‘Good War’ headline was insensitive and showed poor judgement
There is … no such thing as a “Good War.” That headline on the cover, and then on page 22 (see Nov. 3 edition) has to be heart-breaking and sickeningly offensive to millions of people and families literally around the world who lost loved ones in what you call “The Good War.”
There never, ever has been a “Good War.” For a publication that is based on the business of buying, selling and collecting “historical items” this is incredibly poor judgement … to use the word “good” as an adjective for war.
Clara M. Lawver,
Thank you for sharing your passion on this important subject. My inspiration for the headline was to pay homage to the Pulitzer Prize-winning work written by Studs Terkel. His history book titled “The Good War: An Oral History of World War II” is one of my favorite of all time. The book was called “The Good War” because, in the words of one soldier, “to see fascism defeated, nothing better could have happened to a human being.” I don’t believe Mr. Turkel selected that title because he believed the deaths of 50 million people worldwide was “good.” Nor do I. However, I should have been more judicial in assuming everyone was familar with Mr. Turkel’s book and the title’s implication. And frankly, I could have been more creative than ripping off the title to a famous work.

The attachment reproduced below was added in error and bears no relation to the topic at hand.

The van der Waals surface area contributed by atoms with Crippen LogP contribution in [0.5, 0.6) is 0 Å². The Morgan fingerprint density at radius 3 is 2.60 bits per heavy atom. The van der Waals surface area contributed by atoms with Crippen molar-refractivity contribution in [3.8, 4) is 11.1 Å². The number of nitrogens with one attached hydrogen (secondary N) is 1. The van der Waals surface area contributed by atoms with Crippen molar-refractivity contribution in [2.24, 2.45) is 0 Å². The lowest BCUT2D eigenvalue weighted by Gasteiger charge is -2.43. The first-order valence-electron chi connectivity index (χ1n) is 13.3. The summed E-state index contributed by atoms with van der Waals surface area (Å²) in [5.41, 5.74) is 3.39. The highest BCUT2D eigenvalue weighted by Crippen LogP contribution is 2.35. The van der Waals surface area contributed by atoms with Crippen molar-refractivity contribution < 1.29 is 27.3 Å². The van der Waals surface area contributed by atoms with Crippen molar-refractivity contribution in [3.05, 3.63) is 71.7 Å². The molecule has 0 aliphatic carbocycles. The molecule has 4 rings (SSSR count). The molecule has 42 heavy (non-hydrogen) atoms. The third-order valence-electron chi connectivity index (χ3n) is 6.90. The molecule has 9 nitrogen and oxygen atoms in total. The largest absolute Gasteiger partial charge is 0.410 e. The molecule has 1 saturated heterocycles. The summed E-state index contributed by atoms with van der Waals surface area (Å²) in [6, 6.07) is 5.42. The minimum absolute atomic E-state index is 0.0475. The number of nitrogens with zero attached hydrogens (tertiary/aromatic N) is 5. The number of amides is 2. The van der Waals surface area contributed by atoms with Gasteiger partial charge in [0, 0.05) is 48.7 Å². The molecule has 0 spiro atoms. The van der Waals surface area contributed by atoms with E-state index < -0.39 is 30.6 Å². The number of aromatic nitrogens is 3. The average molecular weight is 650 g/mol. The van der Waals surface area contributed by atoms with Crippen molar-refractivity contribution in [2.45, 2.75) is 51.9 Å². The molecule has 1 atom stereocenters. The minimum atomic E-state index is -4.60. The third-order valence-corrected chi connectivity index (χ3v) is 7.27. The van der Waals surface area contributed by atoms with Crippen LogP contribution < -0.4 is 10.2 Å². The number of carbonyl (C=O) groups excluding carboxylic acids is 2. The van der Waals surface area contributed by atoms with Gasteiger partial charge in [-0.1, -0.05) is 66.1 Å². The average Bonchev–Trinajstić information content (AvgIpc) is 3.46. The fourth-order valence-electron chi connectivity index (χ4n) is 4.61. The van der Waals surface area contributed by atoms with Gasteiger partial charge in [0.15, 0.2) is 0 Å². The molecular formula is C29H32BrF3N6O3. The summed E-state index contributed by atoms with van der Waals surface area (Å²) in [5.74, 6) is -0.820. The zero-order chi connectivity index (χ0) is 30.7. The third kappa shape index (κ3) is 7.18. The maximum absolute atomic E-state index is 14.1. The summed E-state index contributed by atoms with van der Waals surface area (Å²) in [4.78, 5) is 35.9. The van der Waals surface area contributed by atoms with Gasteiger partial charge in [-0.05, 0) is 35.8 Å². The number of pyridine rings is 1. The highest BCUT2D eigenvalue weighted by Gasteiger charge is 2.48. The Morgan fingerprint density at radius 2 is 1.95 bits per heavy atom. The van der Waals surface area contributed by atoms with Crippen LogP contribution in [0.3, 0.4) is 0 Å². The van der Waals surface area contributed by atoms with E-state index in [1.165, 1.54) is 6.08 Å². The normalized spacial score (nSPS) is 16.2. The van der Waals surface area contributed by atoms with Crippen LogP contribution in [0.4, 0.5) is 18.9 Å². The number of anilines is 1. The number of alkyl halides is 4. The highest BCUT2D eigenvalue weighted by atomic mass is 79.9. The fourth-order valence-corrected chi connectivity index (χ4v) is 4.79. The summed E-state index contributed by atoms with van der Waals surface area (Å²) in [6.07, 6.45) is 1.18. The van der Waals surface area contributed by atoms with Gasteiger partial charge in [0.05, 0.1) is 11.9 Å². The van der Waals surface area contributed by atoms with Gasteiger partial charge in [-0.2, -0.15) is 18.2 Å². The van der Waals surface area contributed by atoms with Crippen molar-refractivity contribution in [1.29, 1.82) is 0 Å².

Thanks again, Clara.
More details on slot machine
In her ‘Ask Antique Trader’ column, Anne Gilbert addressed a slot machine for a reader in our Oct. 27 issue. — Editor
Anne I have a little more info for you in regards to that slot machine. Its a 1946 Mills Black Cherry. Worth $500 to $750. The silent series was started by the War Eagle in 1931 and not the Diamond front which came out in 1939.
Mystery Item Identified?
This Mystery Item appeared in the Sept. 15 edition. It was purchased in a box lot of stove parts. Here’s one idea as to what it might be.– Editor
My Dad, Wes Brede, asked me to send you an e-mail. He believes the mystery item is part of a cistern pump. He told me the pump was secured to the top of a pipe using the set screw under the handle and a rod attached to the round portion. Dad said he could remember when most kitchen counters included a cistern pump. He also went on to explain how it worked. I could try to relay that information to you but my limited knowledge of drawing water consists of turning a knob.? ?
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